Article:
An aside into the helth ramification. The debate of whether pot or booze or coke or to bow to an ode from the old "Bloom County" cartoons, dandelion sniffing. If it makes you feel good, recreational or otherwise, there will be both long- and short-term health effects. Period. So to me, that is a moot conversation. For it to benefit the current state of "health reform" in this country, it would have to financed by people who could afford legally. I just dont see any well-to-do people CEOS, Celebrityies, etc, jumping on the pot band wagon because it's legal. Just not going to happen. If they are not pot smokers, not going to be in the future.

    Just sayin'.

    End rant.

    Below is some text from Wikipedia (I know, not the best source, but it was quick)

    After several years, prohibition became a failure in North America and elsewhere, as bootlegging (rum-running) became widespread and organized crime took control of the distribution of alcohol. Distilleries and breweries in Canada, Mexico, and the Caribbean flourished as their products were either consumed by visiting Americans or illegally imported to the U.S. Chicago became notorious as a haven for prohibition dodgers during the time known as the Roaring Twenties. Prohibition generally came to an end in the late 1920s or early 1930s in most of North America and Europe, although a few locations continued prohibition for many more years.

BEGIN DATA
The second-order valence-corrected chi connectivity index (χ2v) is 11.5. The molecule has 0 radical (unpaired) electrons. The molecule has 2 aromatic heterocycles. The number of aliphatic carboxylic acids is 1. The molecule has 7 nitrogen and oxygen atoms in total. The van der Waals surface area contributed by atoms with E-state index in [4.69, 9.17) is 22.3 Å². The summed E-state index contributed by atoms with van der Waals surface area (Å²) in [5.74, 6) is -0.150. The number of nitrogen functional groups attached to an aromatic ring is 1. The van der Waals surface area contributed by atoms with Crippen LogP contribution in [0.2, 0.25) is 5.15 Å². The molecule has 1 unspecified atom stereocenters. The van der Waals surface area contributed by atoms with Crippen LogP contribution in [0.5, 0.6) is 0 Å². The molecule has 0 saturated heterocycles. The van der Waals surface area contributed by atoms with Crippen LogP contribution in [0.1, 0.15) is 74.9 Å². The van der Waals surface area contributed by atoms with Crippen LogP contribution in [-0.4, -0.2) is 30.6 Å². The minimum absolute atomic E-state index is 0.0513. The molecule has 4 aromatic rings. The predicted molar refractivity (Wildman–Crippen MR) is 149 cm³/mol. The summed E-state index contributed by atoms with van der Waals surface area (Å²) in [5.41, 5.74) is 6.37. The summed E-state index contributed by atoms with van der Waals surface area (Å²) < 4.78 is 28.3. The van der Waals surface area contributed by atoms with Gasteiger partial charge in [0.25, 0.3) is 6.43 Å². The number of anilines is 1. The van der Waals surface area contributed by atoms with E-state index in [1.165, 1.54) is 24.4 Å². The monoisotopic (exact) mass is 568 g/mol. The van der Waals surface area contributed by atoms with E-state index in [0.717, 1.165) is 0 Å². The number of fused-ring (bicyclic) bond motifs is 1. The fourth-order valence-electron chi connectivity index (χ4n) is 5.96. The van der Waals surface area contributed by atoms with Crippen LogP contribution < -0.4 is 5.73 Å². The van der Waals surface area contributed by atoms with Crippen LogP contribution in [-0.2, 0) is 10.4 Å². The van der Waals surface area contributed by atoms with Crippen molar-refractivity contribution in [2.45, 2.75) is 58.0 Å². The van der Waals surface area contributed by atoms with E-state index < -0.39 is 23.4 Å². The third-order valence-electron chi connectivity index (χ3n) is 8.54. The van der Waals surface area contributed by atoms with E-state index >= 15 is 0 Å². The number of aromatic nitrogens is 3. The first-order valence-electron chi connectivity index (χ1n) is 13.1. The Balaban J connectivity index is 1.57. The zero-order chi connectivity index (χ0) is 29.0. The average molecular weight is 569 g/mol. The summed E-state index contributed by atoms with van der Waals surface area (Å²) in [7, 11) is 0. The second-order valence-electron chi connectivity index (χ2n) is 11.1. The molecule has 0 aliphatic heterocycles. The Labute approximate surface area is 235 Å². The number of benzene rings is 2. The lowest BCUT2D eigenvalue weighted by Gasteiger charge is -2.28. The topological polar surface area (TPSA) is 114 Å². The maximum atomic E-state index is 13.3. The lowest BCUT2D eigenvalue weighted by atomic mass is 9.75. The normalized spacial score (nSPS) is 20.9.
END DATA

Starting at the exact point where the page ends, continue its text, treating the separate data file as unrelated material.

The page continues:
April 28, 2010 at 9:18 pm | Report abuse |
  12. Chester Urbati

    To all legal USA Citizens,
    let's not have the far left shift the reason for the criminality of 2 out of 3 illegals as being a drug problem. We must first have the FEDS do there flipping job and lock down the boarder! If this means National Guard, or emergency hire of extra boarder patrol, or the hiring of the Guardian Angels let's do this 1st!
    Then we can talk about the millions of NON-DOCUMENTED AILENS in this country I&E
    Chinese, Vietnamese, Russian, Iran, Pakistan, India!, and anyone from south of the boarder. Why should the USA be lenient and forgiving to immigrant status when the countries these illegals come from would not do the same!